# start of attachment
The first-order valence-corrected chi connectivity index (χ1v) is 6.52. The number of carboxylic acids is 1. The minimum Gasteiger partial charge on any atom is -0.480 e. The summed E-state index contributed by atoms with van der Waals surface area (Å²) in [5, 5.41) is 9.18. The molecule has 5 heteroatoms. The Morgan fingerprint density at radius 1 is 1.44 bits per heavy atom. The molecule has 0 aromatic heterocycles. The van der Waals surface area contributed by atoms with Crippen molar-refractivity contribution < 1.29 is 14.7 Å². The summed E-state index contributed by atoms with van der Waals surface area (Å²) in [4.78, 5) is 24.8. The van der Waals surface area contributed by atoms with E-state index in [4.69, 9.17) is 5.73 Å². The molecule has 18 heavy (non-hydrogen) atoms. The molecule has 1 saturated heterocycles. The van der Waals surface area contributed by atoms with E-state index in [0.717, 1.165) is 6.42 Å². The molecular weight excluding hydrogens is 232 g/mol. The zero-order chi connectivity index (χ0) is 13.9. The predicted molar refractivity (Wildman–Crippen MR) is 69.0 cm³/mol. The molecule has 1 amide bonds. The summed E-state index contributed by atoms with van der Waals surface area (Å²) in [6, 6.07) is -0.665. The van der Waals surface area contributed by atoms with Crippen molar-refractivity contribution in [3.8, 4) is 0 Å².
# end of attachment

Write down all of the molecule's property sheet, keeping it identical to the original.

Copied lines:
The first-order valence-corrected chi connectivity index (χ1v) is 6.52. The number of carboxylic acids is 1. The minimum Gasteiger partial charge on any atom is -0.480 e. The summed E-state index contributed by atoms with van der Waals surface area (Å²) in [5, 5.41) is 9.18. The molecule has 5 heteroatoms. The Morgan fingerprint density at radius 1 is 1.44 bits per heavy atom. The molecule has 0 aromatic heterocycles. The van der Waals surface area contributed by atoms with Crippen molar-refractivity contribution < 1.29 is 14.7 Å². The summed E-state index contributed by atoms with van der Waals surface area (Å²) in [4.78, 5) is 24.8. The van der Waals surface area contributed by atoms with E-state index in [4.69, 9.17) is 5.73 Å². The molecule has 18 heavy (non-hydrogen) atoms. The molecule has 1 saturated heterocycles. The van der Waals surface area contributed by atoms with E-state index in [0.717, 1.165) is 6.42 Å². The molecular weight excluding hydrogens is 232 g/mol. The zero-order chi connectivity index (χ0) is 13.9. The predicted molar refractivity (Wildman–Crippen MR) is 69.0 cm³/mol. The molecule has 1 amide bonds. The summed E-state index contributed by atoms with van der Waals surface area (Å²) in [6, 6.07) is -0.665. The van der Waals surface area contributed by atoms with Crippen molar-refractivity contribution in [3.8, 4) is 0 Å².